And we go back once more to the story that I believe has been around since the time elections were invented. A lot of historical fallacies have been circulating in the web regarding the astounding power of a single vote, like how some states allegedly became part of the US by virtue of one vote, or how a major political figure was removed or put into power by that same single vote. Though I don't exactly commend these sites for their sheer failure to verify their sources, the message they bring across is loud and clear: Never underestimate the power of your vote. It IS enough. And it IS important. It counts. Assuming you don't become the unwitting victim of some nameless, faceless shenanigan, that is.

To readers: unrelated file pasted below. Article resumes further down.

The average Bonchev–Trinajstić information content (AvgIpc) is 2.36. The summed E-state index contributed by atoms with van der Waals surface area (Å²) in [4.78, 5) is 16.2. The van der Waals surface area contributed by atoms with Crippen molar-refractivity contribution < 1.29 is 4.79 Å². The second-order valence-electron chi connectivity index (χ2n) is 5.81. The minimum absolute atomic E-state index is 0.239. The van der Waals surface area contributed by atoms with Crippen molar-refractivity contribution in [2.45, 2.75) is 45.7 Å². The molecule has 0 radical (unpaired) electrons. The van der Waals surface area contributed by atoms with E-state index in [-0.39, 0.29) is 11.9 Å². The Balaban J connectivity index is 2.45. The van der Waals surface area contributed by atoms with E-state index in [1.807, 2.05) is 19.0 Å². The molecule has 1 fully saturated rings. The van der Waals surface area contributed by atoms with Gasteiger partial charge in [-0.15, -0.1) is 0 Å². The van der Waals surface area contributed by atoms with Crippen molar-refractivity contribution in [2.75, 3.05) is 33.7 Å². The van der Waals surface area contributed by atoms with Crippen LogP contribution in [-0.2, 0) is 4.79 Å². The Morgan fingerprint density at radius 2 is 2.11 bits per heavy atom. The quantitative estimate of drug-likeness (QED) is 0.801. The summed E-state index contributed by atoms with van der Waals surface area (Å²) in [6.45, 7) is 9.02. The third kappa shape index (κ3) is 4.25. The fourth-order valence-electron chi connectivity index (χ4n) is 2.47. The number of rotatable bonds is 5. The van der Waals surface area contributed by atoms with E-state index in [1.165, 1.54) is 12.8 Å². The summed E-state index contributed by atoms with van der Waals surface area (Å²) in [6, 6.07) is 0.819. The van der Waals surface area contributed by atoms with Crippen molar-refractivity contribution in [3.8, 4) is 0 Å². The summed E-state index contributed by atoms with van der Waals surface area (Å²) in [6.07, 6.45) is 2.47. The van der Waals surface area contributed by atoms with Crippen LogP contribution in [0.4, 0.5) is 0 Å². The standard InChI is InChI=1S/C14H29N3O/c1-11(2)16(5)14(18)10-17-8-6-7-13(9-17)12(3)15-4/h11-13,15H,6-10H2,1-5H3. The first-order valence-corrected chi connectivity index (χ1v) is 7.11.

I am reminded of the time I registered as a first-time voter in the Comelec last December. The miniature office was already bursting at the seams with the throng of youths shoving and elbowing their way through the narrow gate, prompting a cacophony of mixed yells, cries and shouts of anger, desperation, frustration – sometimes all at once. It didn’t help that the guards deployed to maintain order were in a brazen fit themselves, hurling their own tirade of threats and intimidating anyone who got too stubborn-headed.
But again, the message was clear: The youth are there. And they sincerely WANT to vote. To think people have been too keen to say that the youth are slowly becoming apathetic to the plight of this country. Nevertheless, the situation was so dismal that it merited the attention of no less than the city mayor, who was himself already reeling from the outpouring of complaints from concerned citizens. This would have to be a stern warning to the Comelec to straighten up their act, or they won't be seeing much of new voters in the coming years if the nasty trend continues.